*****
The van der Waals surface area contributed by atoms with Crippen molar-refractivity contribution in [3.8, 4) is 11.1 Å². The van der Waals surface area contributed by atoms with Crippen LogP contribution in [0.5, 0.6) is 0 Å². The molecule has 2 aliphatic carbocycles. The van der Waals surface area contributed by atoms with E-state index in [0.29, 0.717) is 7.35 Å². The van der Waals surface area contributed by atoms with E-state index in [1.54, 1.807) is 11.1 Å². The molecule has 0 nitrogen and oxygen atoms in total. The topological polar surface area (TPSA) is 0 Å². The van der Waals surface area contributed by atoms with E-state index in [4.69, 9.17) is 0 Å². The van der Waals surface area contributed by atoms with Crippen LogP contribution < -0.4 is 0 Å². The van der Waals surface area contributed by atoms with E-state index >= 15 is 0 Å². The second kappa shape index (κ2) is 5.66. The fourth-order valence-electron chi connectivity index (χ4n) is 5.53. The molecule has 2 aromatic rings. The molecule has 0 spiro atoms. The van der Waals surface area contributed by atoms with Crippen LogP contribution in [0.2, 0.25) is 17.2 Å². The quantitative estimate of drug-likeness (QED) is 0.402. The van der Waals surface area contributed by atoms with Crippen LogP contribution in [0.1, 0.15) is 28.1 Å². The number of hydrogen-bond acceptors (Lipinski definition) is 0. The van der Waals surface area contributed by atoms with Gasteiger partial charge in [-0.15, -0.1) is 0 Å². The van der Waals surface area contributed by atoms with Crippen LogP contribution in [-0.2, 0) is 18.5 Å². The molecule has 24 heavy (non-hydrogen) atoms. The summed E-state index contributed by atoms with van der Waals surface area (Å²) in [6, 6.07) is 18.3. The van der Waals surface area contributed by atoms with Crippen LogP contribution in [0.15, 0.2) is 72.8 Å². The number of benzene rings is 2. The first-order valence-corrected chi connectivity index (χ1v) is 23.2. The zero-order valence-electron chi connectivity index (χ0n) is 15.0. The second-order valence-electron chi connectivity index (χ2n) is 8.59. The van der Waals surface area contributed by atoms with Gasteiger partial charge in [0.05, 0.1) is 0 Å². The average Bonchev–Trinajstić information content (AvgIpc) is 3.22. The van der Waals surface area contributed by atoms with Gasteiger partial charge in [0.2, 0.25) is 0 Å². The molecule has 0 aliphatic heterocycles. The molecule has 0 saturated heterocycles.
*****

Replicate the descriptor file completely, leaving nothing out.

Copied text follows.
The van der Waals surface area contributed by atoms with Crippen molar-refractivity contribution in [3.8, 4) is 11.1 Å². The van der Waals surface area contributed by atoms with Crippen LogP contribution in [0.5, 0.6) is 0 Å². The molecule has 2 aliphatic carbocycles. The van der Waals surface area contributed by atoms with E-state index in [0.29, 0.717) is 7.35 Å². The van der Waals surface area contributed by atoms with E-state index in [1.54, 1.807) is 11.1 Å². The molecule has 0 nitrogen and oxygen atoms in total. The topological polar surface area (TPSA) is 0 Å². The van der Waals surface area contributed by atoms with E-state index in [4.69, 9.17) is 0 Å². The van der Waals surface area contributed by atoms with Crippen LogP contribution < -0.4 is 0 Å². The van der Waals surface area contributed by atoms with E-state index >= 15 is 0 Å². The second kappa shape index (κ2) is 5.66. The fourth-order valence-electron chi connectivity index (χ4n) is 5.53. The molecule has 2 aromatic rings. The molecule has 0 spiro atoms. The van der Waals surface area contributed by atoms with Crippen LogP contribution in [0.2, 0.25) is 17.2 Å². The quantitative estimate of drug-likeness (QED) is 0.402. The van der Waals surface area contributed by atoms with Crippen LogP contribution in [0.1, 0.15) is 28.1 Å². The number of hydrogen-bond acceptors (Lipinski definition) is 0. The van der Waals surface area contributed by atoms with Gasteiger partial charge in [-0.15, -0.1) is 0 Å². The van der Waals surface area contributed by atoms with Crippen LogP contribution in [-0.2, 0) is 18.5 Å². The molecule has 24 heavy (non-hydrogen) atoms. The summed E-state index contributed by atoms with van der Waals surface area (Å²) in [6, 6.07) is 18.3. The van der Waals surface area contributed by atoms with Crippen LogP contribution in [0.15, 0.2) is 72.8 Å². The number of benzene rings is 2. The first-order valence-corrected chi connectivity index (χ1v) is 23.2. The zero-order valence-electron chi connectivity index (χ0n) is 15.0. The second-order valence-electron chi connectivity index (χ2n) is 8.59. The van der Waals surface area contributed by atoms with Gasteiger partial charge in [0.05, 0.1) is 0 Å². The average Bonchev–Trinajstić information content (AvgIpc) is 3.22. The van der Waals surface area contributed by atoms with Gasteiger partial charge in [0.2, 0.25) is 0 Å². The molecule has 0 aliphatic heterocycles. The molecule has 0 saturated heterocycles.